Uber, Deliveroo and other online platform companies may have to reclassify some of their workers as employees under draft European Union rules meant to boost their social rights, according to an EU document seen by Reuters.
The proposal from the European Commission, the first in the world, comes as countries and courts around Europe try to address shortcomings in the gig economy, with judges in most cases backing the rights of workers to labour rights available to those working in brick-and-mortar shops.
The document estimates some 15 companies and between 1.7 million to 4.1 million workers out of 28 million could be affected by the rules, which set out five criteria for determining employees.
Gig economy workers could be classifed as employees if online platforms determine their pay, set conduct and appearance standards, supervise the performance of work through electronic means, restrict their ability to choose their working hours or tasks, and prevent them from working for third parties.
A platform company is considered an employer if it meets two of the criteria, the paper said.
The rules will also require ride-hailing, food delivery apps and other companies to provide information to employees on how their algorithms are used to monitor and evaluate them as well as for allocation of tasks and setting of fees. Employees can ask for compensation for breaches.
The rules place the burden on online platforms to provide evidence that these do not apply to them. They can also challenge their reclassification either via an administrative process or in a court.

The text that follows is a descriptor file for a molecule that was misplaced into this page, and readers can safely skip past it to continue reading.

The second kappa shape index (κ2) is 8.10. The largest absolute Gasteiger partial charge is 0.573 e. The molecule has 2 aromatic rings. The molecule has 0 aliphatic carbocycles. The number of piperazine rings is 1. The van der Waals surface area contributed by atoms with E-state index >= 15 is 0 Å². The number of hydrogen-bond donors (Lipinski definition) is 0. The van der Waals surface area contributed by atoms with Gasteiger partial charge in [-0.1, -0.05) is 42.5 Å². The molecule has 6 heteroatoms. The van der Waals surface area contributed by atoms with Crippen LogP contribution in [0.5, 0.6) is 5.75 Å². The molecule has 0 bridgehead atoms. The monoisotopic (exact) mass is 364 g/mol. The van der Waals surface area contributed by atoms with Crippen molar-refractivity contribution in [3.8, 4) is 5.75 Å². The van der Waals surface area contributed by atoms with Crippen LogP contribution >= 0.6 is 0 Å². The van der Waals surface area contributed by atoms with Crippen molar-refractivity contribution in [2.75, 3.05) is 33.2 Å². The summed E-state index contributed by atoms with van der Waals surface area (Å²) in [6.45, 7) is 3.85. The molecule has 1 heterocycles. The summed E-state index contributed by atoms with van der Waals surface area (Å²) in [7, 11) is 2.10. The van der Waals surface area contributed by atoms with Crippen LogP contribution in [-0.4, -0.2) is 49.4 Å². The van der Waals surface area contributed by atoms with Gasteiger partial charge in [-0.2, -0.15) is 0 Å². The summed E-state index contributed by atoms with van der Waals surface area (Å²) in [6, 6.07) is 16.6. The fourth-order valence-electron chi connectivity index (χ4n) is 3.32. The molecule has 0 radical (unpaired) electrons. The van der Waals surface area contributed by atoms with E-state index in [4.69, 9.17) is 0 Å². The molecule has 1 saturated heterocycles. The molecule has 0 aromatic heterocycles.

EU countries could see an annual boost of between 1.6 billion and 4 billion euros in tax contributions from reclassified employees, the paper said.
The draft rules will need to be thrashed out with EU member states and EU lawmakers before they can be adopted, with the Commission estimating a 2025 time frame.
Sanctions for non-compliance, which can include fines, will be set by EU countries while national authorities which fail to put in place the necessary measures can face legal action by the Commission.
In a series of setbacks for online platforms, Britain’s Supreme Court ruled in February that Uber drivers are entitled to workers’ rights, such as the minimum wage, while a Spanish court said last year riders for Barcelona-based food delivery app Glovo were employees, not freelancers.
Trade unions say the gig economy is exploitative while companies say the business model gives workers flexibility.
Estonian ride-sharing and food delivery startup Bolt said the draft rules could result in job losses. “This will lead to one out of two drivers losing their job, which is close to at least 140,000 people across the EU,” said Aurelien Pozzana, head of Public Policy Western Europe at Bolt.
Deliveroo voiced the same concerns. “These proposals will increase uncertainty and will be better for lawyers than self-employed platform workers,” a spokesperson said.
(Reporting by Foo Yun Chee Editing by Mark Heinrich)